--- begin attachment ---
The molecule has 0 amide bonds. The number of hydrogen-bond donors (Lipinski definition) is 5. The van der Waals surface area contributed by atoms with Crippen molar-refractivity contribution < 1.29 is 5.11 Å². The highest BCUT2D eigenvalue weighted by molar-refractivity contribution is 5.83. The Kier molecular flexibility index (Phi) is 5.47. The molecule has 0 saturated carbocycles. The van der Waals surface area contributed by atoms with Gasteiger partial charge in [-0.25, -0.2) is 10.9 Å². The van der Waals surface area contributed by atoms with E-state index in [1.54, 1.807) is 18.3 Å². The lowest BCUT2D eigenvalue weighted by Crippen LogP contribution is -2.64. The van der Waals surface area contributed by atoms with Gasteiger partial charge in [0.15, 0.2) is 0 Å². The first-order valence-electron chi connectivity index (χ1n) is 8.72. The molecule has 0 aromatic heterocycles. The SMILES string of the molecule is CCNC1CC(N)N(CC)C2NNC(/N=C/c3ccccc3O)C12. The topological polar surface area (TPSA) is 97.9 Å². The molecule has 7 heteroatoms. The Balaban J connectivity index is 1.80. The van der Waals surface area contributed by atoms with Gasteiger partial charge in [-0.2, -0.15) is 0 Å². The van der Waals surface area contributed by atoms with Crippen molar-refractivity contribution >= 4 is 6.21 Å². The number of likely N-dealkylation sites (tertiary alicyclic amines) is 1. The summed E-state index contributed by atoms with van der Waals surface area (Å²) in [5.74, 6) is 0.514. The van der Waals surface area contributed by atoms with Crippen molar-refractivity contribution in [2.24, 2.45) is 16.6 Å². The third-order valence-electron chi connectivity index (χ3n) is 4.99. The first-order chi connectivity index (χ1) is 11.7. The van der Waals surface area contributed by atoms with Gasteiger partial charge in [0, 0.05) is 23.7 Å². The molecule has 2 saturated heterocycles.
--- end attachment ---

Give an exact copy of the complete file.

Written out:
The molecule has 0 amide bonds. The number of hydrogen-bond donors (Lipinski definition) is 5. The van der Waals surface area contributed by atoms with Crippen molar-refractivity contribution < 1.29 is 5.11 Å². The highest BCUT2D eigenvalue weighted by molar-refractivity contribution is 5.83. The Kier molecular flexibility index (Phi) is 5.47. The molecule has 0 saturated carbocycles. The van der Waals surface area contributed by atoms with Gasteiger partial charge in [-0.25, -0.2) is 10.9 Å². The van der Waals surface area contributed by atoms with E-state index in [1.54, 1.807) is 18.3 Å². The lowest BCUT2D eigenvalue weighted by Crippen LogP contribution is -2.64. The van der Waals surface area contributed by atoms with Gasteiger partial charge in [0.15, 0.2) is 0 Å². The first-order valence-electron chi connectivity index (χ1n) is 8.72. The molecule has 0 aromatic heterocycles. The SMILES string of the molecule is CCNC1CC(N)N(CC)C2NNC(/N=C/c3ccccc3O)C12. The topological polar surface area (TPSA) is 97.9 Å². The molecule has 7 heteroatoms. The Balaban J connectivity index is 1.80. The van der Waals surface area contributed by atoms with Gasteiger partial charge in [-0.2, -0.15) is 0 Å². The van der Waals surface area contributed by atoms with Crippen molar-refractivity contribution >= 4 is 6.21 Å². The number of likely N-dealkylation sites (tertiary alicyclic amines) is 1. The summed E-state index contributed by atoms with van der Waals surface area (Å²) in [5.74, 6) is 0.514. The van der Waals surface area contributed by atoms with Crippen molar-refractivity contribution in [2.24, 2.45) is 16.6 Å². The third-order valence-electron chi connectivity index (χ3n) is 4.99. The first-order chi connectivity index (χ1) is 11.7. The van der Waals surface area contributed by atoms with Gasteiger partial charge in [0, 0.05) is 23.7 Å². The molecule has 2 saturated heterocycles.